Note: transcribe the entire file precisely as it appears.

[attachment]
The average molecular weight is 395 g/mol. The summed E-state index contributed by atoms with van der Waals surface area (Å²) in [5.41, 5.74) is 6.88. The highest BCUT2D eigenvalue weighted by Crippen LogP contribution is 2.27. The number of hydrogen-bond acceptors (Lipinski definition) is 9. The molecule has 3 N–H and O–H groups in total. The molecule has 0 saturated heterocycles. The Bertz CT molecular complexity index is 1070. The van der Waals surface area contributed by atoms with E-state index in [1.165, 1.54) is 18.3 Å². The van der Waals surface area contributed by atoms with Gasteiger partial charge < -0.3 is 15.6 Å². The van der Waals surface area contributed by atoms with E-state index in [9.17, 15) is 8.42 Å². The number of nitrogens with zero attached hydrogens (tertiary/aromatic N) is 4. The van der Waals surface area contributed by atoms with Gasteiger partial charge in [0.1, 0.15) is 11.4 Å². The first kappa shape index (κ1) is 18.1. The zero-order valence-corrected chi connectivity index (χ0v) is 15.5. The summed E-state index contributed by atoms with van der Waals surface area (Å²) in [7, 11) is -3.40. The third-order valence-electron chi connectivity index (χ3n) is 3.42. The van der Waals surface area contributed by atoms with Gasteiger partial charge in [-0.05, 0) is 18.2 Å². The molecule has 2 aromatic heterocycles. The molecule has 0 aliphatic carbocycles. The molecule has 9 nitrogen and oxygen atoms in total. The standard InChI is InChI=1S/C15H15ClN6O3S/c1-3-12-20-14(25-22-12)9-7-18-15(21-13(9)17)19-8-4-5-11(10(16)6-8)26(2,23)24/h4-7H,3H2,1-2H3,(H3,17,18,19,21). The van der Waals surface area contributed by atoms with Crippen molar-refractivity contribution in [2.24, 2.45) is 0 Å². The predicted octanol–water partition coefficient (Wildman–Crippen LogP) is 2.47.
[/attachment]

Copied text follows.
The average molecular weight is 395 g/mol. The summed E-state index contributed by atoms with van der Waals surface area (Å²) in [5.41, 5.74) is 6.88. The highest BCUT2D eigenvalue weighted by Crippen LogP contribution is 2.27. The number of hydrogen-bond acceptors (Lipinski definition) is 9. The molecule has 3 N–H and O–H groups in total. The molecule has 0 saturated heterocycles. The Bertz CT molecular complexity index is 1070. The van der Waals surface area contributed by atoms with E-state index in [1.165, 1.54) is 18.3 Å². The van der Waals surface area contributed by atoms with Gasteiger partial charge < -0.3 is 15.6 Å². The van der Waals surface area contributed by atoms with E-state index in [9.17, 15) is 8.42 Å². The number of nitrogens with zero attached hydrogens (tertiary/aromatic N) is 4. The van der Waals surface area contributed by atoms with Gasteiger partial charge in [0.1, 0.15) is 11.4 Å². The first kappa shape index (κ1) is 18.1. The zero-order valence-corrected chi connectivity index (χ0v) is 15.5. The summed E-state index contributed by atoms with van der Waals surface area (Å²) in [7, 11) is -3.40. The third-order valence-electron chi connectivity index (χ3n) is 3.42. The van der Waals surface area contributed by atoms with Gasteiger partial charge in [-0.05, 0) is 18.2 Å². The molecule has 2 aromatic heterocycles. The molecule has 0 aliphatic carbocycles. The molecule has 9 nitrogen and oxygen atoms in total. The standard InChI is InChI=1S/C15H15ClN6O3S/c1-3-12-20-14(25-22-12)9-7-18-15(21-13(9)17)19-8-4-5-11(10(16)6-8)26(2,23)24/h4-7H,3H2,1-2H3,(H3,17,18,19,21). The van der Waals surface area contributed by atoms with Crippen molar-refractivity contribution in [2.24, 2.45) is 0 Å². The predicted octanol–water partition coefficient (Wildman–Crippen LogP) is 2.47.